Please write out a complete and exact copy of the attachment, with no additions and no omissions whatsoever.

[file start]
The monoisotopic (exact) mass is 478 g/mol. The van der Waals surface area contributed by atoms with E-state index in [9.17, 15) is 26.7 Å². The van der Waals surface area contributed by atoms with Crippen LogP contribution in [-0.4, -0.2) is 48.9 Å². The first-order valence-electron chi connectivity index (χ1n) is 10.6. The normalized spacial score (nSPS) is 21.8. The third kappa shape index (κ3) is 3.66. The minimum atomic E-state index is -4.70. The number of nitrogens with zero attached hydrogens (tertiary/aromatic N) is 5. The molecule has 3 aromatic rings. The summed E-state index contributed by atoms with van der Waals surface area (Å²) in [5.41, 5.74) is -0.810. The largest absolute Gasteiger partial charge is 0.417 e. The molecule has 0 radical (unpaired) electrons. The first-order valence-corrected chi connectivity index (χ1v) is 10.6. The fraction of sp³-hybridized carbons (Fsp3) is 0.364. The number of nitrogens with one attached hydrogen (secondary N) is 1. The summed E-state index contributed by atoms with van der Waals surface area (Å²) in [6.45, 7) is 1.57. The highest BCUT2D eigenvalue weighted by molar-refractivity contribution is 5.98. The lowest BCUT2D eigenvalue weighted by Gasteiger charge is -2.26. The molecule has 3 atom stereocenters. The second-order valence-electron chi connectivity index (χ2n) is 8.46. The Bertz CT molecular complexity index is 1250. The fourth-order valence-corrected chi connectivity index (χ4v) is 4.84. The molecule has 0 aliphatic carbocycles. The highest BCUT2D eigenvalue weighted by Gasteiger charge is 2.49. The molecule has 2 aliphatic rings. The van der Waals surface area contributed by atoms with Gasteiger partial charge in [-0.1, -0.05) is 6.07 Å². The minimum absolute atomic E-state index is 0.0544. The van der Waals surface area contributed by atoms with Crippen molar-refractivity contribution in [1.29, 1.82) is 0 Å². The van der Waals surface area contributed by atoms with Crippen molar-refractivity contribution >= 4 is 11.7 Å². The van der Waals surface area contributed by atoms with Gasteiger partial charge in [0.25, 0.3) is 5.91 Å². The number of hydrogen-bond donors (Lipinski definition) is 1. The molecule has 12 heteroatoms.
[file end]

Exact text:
The monoisotopic (exact) mass is 478 g/mol. The van der Waals surface area contributed by atoms with E-state index in [9.17, 15) is 26.7 Å². The van der Waals surface area contributed by atoms with Crippen LogP contribution in [-0.4, -0.2) is 48.9 Å². The first-order valence-electron chi connectivity index (χ1n) is 10.6. The normalized spacial score (nSPS) is 21.8. The third kappa shape index (κ3) is 3.66. The minimum atomic E-state index is -4.70. The number of nitrogens with zero attached hydrogens (tertiary/aromatic N) is 5. The molecule has 3 aromatic rings. The summed E-state index contributed by atoms with van der Waals surface area (Å²) in [5.41, 5.74) is -0.810. The largest absolute Gasteiger partial charge is 0.417 e. The molecule has 0 radical (unpaired) electrons. The first-order valence-corrected chi connectivity index (χ1v) is 10.6. The fraction of sp³-hybridized carbons (Fsp3) is 0.364. The number of nitrogens with one attached hydrogen (secondary N) is 1. The summed E-state index contributed by atoms with van der Waals surface area (Å²) in [6.45, 7) is 1.57. The highest BCUT2D eigenvalue weighted by molar-refractivity contribution is 5.98. The lowest BCUT2D eigenvalue weighted by Gasteiger charge is -2.26. The molecule has 3 atom stereocenters. The second-order valence-electron chi connectivity index (χ2n) is 8.46. The Bertz CT molecular complexity index is 1250. The fourth-order valence-corrected chi connectivity index (χ4v) is 4.84. The molecule has 0 aliphatic carbocycles. The highest BCUT2D eigenvalue weighted by Gasteiger charge is 2.49. The molecule has 2 aliphatic rings. The van der Waals surface area contributed by atoms with Gasteiger partial charge in [-0.1, -0.05) is 6.07 Å². The minimum absolute atomic E-state index is 0.0544. The van der Waals surface area contributed by atoms with Crippen molar-refractivity contribution in [1.29, 1.82) is 0 Å². The van der Waals surface area contributed by atoms with Crippen molar-refractivity contribution >= 4 is 11.7 Å². The van der Waals surface area contributed by atoms with Gasteiger partial charge in [0.25, 0.3) is 5.91 Å². The number of hydrogen-bond donors (Lipinski definition) is 1. The molecule has 12 heteroatoms.